This saddle is a crossing point between drainages for a lot of wildlife, and there were at least three different sets of grizzly tracks, ranging in size from seven inches to almost a foot long. While I climbed this peak solo, I had many second thoughts about the wisdom of doing so after seeing all of the footprints, but I was fortunate to avoid the bears during my excursion! From here, there are two options for making the climb; the Class I northwest ridge is slightly shorter and easier, while the Class II/III northeast ridge is harder and has more fun scrambling. I traversed the peak in a loop from east to west on my outing, which added variety and interest to the climb.
Doane's northeast ridge
The ramp Looking down the northeast ridge
To climb the more challenging northeast ridge, continue up to the top of the ridge leading south from the saddle, and continue along this ridge for a couple of miles until you are able to veer right towards Mount Doane. Crossing the last gully before making the ridge turn can be a little challenging, and you may want to either stay very high on top of the ridge or go low and drop into the basin to your right to avoid it.
Once you are on the northeast ridge, climb scree up to the cliffs which loom ahead. There is a ramp of loose rock that traverses to the left along the bottom of the cliffs, after which you will need to make a few Class 3 moves to make your way around and over a couple of gullies to the south side of the peak. From here, climb the last couple hundred feet of loose rock and talus to reach the summit, which is on the east side of the short summit ridge. There are cairns on both ends of the ridge.
Summit view south
Typical terrain through the burned forest Doane's northwest ridge
This route involves descending about 600 feet from the saddle down through the bowl that holds the headwaters of Columbine Creek on the north side of Doane; this whole area is burned, and the travel is not difficult for the most part, but in some areas you have to contend with bogs and a lot of downed timber. Stream crossings are easy and shouldn't ever be a problem because of the numerous logs that have fallen across the creeks. Ascend to the gentle ridge on the far side of the bowl, which leads directly to the summit. If you climb the peak early in the summer, getting around the huge corniced bank of snow that lingers into late season may be difficult without an axe, so come prepared.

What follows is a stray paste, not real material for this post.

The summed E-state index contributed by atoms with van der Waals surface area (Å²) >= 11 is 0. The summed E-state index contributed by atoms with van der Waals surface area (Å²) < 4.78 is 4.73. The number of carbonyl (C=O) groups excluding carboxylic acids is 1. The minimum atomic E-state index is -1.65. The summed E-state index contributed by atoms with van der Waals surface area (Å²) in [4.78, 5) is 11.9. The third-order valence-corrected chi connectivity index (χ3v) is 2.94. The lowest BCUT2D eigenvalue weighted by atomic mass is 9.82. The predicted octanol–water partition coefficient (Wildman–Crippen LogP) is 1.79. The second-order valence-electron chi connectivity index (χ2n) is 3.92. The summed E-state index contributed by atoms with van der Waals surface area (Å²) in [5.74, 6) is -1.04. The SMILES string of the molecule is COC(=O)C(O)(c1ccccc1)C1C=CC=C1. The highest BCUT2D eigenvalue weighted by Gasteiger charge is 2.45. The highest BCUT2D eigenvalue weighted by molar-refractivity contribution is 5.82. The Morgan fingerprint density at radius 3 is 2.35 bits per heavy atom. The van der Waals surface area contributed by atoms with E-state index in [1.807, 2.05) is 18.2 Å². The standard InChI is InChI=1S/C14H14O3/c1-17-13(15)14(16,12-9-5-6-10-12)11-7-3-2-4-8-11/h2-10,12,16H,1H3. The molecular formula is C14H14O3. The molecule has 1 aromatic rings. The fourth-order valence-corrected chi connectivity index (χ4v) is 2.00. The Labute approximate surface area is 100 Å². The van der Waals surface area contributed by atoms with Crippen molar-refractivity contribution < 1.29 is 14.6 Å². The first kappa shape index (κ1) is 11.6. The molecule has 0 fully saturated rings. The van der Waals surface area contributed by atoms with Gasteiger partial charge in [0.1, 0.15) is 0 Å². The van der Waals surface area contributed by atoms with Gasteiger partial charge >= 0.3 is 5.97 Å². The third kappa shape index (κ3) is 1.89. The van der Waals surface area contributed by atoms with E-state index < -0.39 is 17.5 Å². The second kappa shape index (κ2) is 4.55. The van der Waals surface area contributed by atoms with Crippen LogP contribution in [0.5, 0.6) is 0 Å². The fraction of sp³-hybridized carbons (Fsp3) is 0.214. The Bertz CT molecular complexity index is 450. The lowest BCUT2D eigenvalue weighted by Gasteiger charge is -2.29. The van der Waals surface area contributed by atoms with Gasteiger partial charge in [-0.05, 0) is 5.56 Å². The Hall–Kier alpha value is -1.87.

The top offers commanding views of Yellowstone Lake, the Tetons, and the huge sea of Absaroka summits to the east. To the south you can look out over one of America's largest roadless areas, which reaches across over 40 miles of wilderness.
A climb of Mount Doane by the northeast ridge entails 5.0 miles of off-trail travel with about 3000 feet of elevation gain. The northwest ridge route is just over 4.5 miles with 3300 feet of elevation gain.
Looking over Mount Stevenson and Yellowstone Lake to the Tetons
Red Tape and Camping
Entrance into Yellowstone park will run you $25, or you can buy a year pass for all National Parks for $80. It isn't a bad idea to check with the Park Service before you come for information regarding grizzly activity in the area that you are headed. In addition to both grizzlies and black bears, you will find mountain lions, wolves, and many other types of wildlife, so carry bear spray and know your rules for traveling in bear country. Grizzly bears go everywhere, including very high up; they hunt for moths at high elevations in the late summer months and are expert scramblers on scree and loose terrain.
Backcountry camping is not allowed in Yellowstone Park without a permit. See the Yellowstone Park site
for rules and information on obtaining permits.
Looking down the northwest ridge
External LinksMount Doane on Wikipedia
Mount Doane on listsofjohn